The Psychoactive Substances Act—which pre-emptively banned new psychoactive drugs (NPS) in the UK—came into force over a year ago. Critics of the legislation are already beginning to see their predictions about the law’s harmful effects being confirmed, but the government has recently doubled down on its defence of the Act. Last week, a Home Office spokesperson stated:
Since we introduced the Psychoactive Substances Act we have seen use of these substances fall significantly, hundreds of retailers shut, and the first offenders convicted.
The use of NPS has indeed fallen from 0.7% to 0.4% among 16- to 59-year-olds since the ban. Although a report released earlier this year by drug treatment charity Addaction suggested that some users are substituting NPS use with more traditional drugs post-ban, few contest the idea that criminalization reduces overall drug consumption to some extent. But the total number of NPS users is only part of the story.
Back when the Psychoactive Substances Act was being debated in Parliament, I highlighted two major reasons for opposing the law: negative impacts on vital scientific research into psychoactive substances and more dangerous NPS consumption.
Those working on developing psychiatric medicines have seen their fears realized. This morning, I spoke to Alex O'Bryan-Tear who works at the Beckley Foundation, which was founded and directed by Amanda Feilding to lead research into psychedelic substances. He explained that:
Research into psychedelics such as LSD and DMT has been tightly regulated since the seventies, requiring stringent safety and ethical approval. But research into all psychiatric medication has been dealt a significant blow by the Psychoactive Substances Act, which makes it possible to commit a serious drug production offence without having any idea, and impacts research into any new medicine.
Candidates for psychiatric medicine get produced and tested in animals to see how they interact with the brain's neuroreceptors. Scientists in the field say that if a new chemical is shown to activate one receptor in particular, the serotonin 2A receptor (formally, 5-HT2AR), that chemical gets shelved immediately. Why? Because it's this receptor that's known to be activated by classic psychedelics, meaning this new chemical could also have psychedelic properties and therefore be illegal to produce. The flaw in this reasoning is that countless chemicals activate the serotonin 2A receptor - including, of course, the brain's naturally-produced serotonin. We don't yet understand why psychedelics have their effect, while other 2A receptor agonists don't. Many classes of medication, such as antidepressants, act on the serotonin system too, so it's vital that we work to understand this system and develop drugs that manipulate it effectively. But the result of drug scheduling laws is that we senselessly discard hundreds of potential medications that could have valuable therapeutic properties.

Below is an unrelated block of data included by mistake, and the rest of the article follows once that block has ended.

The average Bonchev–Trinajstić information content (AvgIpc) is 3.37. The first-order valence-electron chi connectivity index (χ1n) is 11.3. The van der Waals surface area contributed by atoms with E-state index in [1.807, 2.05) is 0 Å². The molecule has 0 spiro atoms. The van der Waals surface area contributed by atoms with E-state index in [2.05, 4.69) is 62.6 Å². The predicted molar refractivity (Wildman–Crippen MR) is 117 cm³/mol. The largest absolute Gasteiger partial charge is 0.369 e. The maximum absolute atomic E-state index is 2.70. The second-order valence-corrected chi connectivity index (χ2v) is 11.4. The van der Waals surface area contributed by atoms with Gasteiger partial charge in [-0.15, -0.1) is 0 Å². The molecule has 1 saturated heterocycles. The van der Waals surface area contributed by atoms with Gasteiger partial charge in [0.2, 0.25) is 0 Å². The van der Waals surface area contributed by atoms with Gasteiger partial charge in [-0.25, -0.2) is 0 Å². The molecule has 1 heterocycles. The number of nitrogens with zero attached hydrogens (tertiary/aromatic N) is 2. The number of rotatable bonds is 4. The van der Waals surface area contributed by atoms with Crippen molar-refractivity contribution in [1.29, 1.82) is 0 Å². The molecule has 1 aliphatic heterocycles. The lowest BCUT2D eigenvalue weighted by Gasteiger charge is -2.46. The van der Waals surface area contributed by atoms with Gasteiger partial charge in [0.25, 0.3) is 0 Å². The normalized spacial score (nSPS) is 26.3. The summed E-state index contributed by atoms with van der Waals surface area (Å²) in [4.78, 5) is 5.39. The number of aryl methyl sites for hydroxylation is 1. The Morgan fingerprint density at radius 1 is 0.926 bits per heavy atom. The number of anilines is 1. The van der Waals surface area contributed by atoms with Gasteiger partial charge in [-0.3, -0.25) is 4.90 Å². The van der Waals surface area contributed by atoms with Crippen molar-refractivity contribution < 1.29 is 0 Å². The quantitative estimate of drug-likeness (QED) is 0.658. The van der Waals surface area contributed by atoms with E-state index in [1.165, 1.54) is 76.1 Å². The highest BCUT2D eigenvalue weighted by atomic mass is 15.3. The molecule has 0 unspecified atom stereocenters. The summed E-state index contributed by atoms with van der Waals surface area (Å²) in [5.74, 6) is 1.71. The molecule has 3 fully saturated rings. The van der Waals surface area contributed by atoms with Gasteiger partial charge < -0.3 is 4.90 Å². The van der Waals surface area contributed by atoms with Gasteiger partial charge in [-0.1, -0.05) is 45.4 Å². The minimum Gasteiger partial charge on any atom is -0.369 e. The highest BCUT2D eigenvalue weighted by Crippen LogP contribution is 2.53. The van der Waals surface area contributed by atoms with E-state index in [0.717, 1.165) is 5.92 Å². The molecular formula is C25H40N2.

It also seems as though the NPS varieties available following the ban are, as predicted, more dangerous for users: both in terms of the drugs themselves and the context in which they are taken. With many retailers (head shops) being closed down as a consequence of law, users are left without guidance on safer usage and estimated dosage. Josie Smith, head of the substance misuse programme at Public Health Wales, told The Guardian last week that:
What we’ve seen particularly with the synthetic cannabinoids [a category of NPS] is a reduction in the range that appear to be available on the market, and those that are available are stronger and more dangerous – potentially fatal…
This suspicion that NPS are getting more dangerous is backed up by hard evidence. After a string of incidents in Manchester involving spice—a popular NPS—tests revealed that recent post-ban batches of the drug were ten times stronger than usual. The harms associated with unpredictable, often higher doses of spice have also affected violence in prisons, where the drug is especially popular. This comes as no surprise. Higher potency drugs tend to increase their market share in line with stricter enforcement, since the fixed per-unit costs associated with illegal consumption apply equally to all drug strengths and make high-potency varieties relatively cheaper.
This whole mess could be avoided if politicians took a sensible approach to drug policy by legalising safer, better-understood drugs such as cannabis and MDMA. In the meantime, repeal this wrongheaded law before it can wreak more havoc on young people, the homeless, and prisoners.